Saturday May 30th 2009: I decided that I really wanted to try to catch some more KlamathBasin redband trout and as their native range was only a couple of hours from us it looked pretty doable. From the research that I had done it looked like the there were some streams draining the southern slopes of Crater Lake that held these fish and as my sister had never been to Crater Lake what better way would there be to get there then cutting through Crater Lake National Park.

We got to Crater Lake around 10:30AM and found it to be just as beautiful if not more so then I remember it the last time I was there. I had never gotten to see the lake with some around it and it definitely added to the beauty. We spent about an hour hiking around the park taking in our surroundings before some rain moved in and we decided to get on the road again.

Crater Lake

The headwaters of a Klamath Basin redband stream in Crater Lake NP

One the way out of the Park we drove past the headwaters of a redband stream that I had cut itself an amazing canyon through the volcanic soil. I would have liked to try some fishing down in that canyon, but from what I could see there were no safe ways to the bottom and I wasn't about to risk life and limb getting down there so we kept moving.

When we pulled in to my the first stream that I had chosen to try out, the water was high and of color, but there was a great hatch of brown drakes coming off. Unfortunately there was also a great hatch of mosquitoes coming off as well. Mosquitoes usually don't bother me too much so I rigged up and started fishing anyways. However this spot was ridiculous and everytime that I would stop to may a cast I would get mobbed by hundreds of the little bloodsuckers. On a couple of occasions I killed around 15 of the little buggers with one swat on my arm. I will put up with a lot in the pursuit of native trout, but this crossed a line and for the first time in my life I was driven from a stream by mosquitoes.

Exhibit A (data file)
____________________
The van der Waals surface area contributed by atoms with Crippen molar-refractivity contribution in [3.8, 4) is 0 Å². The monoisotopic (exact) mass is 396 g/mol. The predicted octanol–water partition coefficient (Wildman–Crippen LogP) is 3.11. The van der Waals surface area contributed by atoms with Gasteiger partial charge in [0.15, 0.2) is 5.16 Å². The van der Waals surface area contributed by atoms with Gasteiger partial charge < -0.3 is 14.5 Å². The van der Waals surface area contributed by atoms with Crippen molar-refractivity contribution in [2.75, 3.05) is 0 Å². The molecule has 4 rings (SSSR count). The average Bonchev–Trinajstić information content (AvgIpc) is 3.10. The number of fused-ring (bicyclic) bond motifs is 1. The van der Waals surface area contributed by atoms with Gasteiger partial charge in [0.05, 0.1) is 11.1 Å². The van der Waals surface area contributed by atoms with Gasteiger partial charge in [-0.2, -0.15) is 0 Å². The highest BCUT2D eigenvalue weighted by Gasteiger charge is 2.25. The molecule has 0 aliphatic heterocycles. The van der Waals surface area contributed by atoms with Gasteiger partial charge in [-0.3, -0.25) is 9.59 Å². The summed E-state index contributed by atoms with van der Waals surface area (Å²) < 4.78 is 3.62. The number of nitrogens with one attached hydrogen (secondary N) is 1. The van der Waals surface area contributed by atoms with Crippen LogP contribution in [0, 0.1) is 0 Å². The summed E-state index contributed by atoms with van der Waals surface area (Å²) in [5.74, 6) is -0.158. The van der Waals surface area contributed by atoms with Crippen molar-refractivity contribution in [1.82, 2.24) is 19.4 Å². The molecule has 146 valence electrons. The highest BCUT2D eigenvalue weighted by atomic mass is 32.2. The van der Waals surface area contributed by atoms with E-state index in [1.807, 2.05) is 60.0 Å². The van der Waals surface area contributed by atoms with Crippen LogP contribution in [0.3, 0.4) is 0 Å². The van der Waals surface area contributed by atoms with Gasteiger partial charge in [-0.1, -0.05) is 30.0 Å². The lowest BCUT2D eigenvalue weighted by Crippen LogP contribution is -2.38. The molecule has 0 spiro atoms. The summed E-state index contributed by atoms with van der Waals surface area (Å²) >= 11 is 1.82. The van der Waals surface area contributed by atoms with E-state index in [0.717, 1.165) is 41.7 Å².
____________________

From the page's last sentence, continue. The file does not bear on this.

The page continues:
The mosquito creek

With my defeat on the mosquito creek I set my sites at a spring creek a little further down the valley. When I arrived at the spring creek the water was a bit high and off color so I decided to start out with a flashy woolly bugger to try to get down to the fish. However after cover a sizable stretch of the stream with out so much as a bump I decided that it was time to switch things up a bit.